T. Pfeiffer, M. Weber and Bernhard Jung received the Ken Brodlie Price for the best paper on the basis of both the written paper and its presentation at the Theory and Practice of Computer Graphics Conference Eurographics'2005 at the University of Kent, Canterburry, UK, June 17th, 2005 for their paper Ubiquitous Virtual Reality - Accessing Shared Virtual Environments through Videoconferencing Technology.
This paper presents an alternative to existing methods for remotely accessing Virtual Reality (VR) systems. Common solutions are based on specialised software and/or hardware capable of rendering 3D content, which not only restricts accessibility to specific platforms but also increases the barrier for non expert users. Our approach addresses new audiences by making existing Virtual Environments (VEs) ubiquitously accessible. Its appeal is that a large variety of clients, like desktop PCs and handhelds, are ready to connect to VEs out of the box. We achieve this combining established videoconferencing protocol standards with a server based interaction handling. Currently interaction is based on natural speech, typed textual input and visual feedback, but extensions to support natural gestures are possible and planned. This paper presents the conceptual framework enabling videoconferencing with collaborative VEs as well as an example application for a virtual prototyping system.
MMTMMT
Multimedia Transfer Karlsruhe
Bernhard Jung, Abdul Ahad and Matthias Weber reached the top 20 finalist within the Multimedia Transfer 2005 in Karlsruhe for there work on the Affective Virtual Patient.
The Multimedia Transfer (MMT) has been organized since 1995 by the computing center of the University of Karlsruhe. Prof. Andreas Schrader of the ISNM is also member of the committee. It offers young talents from academia the chance to present their final thesis work to the public. The Affective Virtual Patient project has been realized in cooperation with Prof. Dr. Lucas Wessel and Frank Albrecht from the Children Surgery Department of the University of Lübeck. It has reached to top 20 list from 115 contributions throughout Europe. Training of social interaction skills, particularly for emotionally charged situations is becoming increasingly critical in many professions. In cases such as the medical field, however, conventional real-world or role-playing training is extremely limited or even impossible. An example for this is the treatment of injured children. Therefore, we have developed an e-learning system that uses virtual agent technology to simulate the treatment of and human interaction with a hurt, upset boy and his emotional, easily agitated mother. Inconsiderate behaviors such as asking for insurance cards at the wrong moment, inappropriate joking, or addressing certain questions at the wrong person may contribute to the deterioration of the situation, hinder procedural progress, and lead to complaints about the medical personnel. The PC-based system employs Haptek virtual character technology allowing for highly emotional facial expression and lip-synchronized speech.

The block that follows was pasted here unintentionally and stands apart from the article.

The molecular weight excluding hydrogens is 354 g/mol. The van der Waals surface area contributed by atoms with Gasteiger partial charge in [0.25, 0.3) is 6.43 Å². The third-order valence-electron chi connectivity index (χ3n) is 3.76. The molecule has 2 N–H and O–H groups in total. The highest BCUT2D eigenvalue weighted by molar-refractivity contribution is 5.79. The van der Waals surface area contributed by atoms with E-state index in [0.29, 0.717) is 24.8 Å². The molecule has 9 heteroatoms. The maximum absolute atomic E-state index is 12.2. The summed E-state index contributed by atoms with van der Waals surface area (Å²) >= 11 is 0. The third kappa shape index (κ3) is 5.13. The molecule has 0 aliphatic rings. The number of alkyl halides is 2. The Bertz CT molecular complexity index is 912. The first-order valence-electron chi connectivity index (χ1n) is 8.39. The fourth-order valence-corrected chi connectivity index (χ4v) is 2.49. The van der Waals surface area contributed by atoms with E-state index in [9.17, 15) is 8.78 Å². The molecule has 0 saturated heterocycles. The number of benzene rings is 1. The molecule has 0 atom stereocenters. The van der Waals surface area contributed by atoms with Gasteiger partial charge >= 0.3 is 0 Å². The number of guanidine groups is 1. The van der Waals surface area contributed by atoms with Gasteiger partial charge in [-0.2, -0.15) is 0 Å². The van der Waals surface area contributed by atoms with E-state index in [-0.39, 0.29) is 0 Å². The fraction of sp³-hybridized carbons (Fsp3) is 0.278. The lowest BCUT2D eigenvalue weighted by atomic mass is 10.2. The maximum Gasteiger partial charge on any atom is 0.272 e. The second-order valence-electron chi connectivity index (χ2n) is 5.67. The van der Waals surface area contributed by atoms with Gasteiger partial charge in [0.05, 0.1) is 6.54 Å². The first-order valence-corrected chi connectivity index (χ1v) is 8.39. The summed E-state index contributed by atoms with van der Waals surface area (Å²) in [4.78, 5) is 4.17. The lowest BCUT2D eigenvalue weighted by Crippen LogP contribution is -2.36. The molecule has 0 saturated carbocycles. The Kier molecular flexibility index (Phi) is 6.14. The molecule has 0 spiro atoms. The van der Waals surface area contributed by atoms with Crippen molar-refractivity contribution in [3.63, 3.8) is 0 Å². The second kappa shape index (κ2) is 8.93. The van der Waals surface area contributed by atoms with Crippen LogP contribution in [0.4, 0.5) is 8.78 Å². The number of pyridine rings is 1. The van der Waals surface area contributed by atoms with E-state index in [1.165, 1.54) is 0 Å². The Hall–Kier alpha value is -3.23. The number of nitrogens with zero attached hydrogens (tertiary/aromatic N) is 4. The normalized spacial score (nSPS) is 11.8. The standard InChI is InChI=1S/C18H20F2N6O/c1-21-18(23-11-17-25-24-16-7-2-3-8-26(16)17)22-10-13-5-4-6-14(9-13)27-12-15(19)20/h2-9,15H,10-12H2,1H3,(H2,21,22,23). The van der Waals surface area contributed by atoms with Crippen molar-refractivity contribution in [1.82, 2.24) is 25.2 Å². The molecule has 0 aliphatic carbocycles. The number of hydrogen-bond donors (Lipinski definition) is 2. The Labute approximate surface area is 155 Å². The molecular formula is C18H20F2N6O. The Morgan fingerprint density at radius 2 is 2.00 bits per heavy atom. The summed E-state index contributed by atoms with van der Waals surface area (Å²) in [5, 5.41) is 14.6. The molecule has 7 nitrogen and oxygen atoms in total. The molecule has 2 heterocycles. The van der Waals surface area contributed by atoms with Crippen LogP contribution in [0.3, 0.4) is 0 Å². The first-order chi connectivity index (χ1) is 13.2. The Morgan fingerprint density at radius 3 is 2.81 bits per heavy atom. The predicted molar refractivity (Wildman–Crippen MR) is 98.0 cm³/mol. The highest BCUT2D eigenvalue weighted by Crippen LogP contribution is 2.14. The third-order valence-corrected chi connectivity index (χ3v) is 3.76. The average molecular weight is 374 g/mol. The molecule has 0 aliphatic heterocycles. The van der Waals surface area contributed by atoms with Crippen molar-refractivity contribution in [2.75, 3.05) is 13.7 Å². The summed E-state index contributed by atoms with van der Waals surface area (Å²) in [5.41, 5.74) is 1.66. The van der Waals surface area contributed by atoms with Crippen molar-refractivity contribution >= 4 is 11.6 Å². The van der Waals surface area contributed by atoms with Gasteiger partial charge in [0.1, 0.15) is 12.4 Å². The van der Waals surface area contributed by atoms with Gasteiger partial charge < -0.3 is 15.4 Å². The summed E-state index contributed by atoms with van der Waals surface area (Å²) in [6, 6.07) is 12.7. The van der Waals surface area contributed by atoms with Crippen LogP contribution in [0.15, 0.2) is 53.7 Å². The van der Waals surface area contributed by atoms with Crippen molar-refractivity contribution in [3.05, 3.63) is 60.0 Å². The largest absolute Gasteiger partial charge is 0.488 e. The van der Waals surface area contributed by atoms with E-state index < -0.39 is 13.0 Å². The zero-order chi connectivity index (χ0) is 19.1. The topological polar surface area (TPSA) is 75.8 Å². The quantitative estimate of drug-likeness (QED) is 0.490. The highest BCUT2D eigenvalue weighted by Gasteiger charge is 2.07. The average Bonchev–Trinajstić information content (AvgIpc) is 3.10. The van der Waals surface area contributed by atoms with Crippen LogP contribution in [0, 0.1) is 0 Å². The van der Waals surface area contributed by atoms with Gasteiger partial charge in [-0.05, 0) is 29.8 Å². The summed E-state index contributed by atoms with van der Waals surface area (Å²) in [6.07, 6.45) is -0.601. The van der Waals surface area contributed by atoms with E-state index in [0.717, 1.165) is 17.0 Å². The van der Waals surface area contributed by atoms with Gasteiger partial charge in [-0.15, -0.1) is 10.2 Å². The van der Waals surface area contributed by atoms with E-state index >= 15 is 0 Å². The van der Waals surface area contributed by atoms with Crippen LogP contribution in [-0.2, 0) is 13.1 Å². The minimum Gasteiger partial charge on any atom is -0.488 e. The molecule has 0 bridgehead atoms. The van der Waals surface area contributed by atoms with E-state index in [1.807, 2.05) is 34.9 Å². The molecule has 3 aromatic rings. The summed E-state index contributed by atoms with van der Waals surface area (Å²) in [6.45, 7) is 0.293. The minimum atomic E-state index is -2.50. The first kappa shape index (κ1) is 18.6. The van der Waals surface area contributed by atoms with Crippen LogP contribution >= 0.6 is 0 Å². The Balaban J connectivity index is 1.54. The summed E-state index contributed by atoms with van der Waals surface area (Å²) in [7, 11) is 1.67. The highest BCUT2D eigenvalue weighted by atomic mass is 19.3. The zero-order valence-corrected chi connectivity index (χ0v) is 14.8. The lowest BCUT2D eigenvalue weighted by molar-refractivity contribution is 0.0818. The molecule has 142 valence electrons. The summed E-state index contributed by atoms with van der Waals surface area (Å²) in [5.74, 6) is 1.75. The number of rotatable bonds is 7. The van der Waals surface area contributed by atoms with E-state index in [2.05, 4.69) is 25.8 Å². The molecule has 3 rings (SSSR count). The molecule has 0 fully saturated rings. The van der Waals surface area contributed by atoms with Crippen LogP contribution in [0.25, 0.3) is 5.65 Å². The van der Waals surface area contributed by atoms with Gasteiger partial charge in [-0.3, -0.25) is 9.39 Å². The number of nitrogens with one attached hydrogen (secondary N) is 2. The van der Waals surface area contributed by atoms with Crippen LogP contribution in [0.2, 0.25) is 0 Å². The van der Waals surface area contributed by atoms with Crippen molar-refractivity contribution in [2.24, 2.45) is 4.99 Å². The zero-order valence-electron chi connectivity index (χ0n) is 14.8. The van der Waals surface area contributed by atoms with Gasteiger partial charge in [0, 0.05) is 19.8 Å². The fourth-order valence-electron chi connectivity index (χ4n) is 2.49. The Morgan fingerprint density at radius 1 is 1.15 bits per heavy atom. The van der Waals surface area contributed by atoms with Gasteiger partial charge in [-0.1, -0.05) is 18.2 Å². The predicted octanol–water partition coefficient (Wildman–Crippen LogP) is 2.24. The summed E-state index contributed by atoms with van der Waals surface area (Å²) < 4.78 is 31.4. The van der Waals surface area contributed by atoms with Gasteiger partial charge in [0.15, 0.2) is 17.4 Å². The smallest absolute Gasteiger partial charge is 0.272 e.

Special thanks goes to the ISNM students Panayiotis Petropoulos, Alma Salim, and Wendy Ann Mansilla for their support in this project.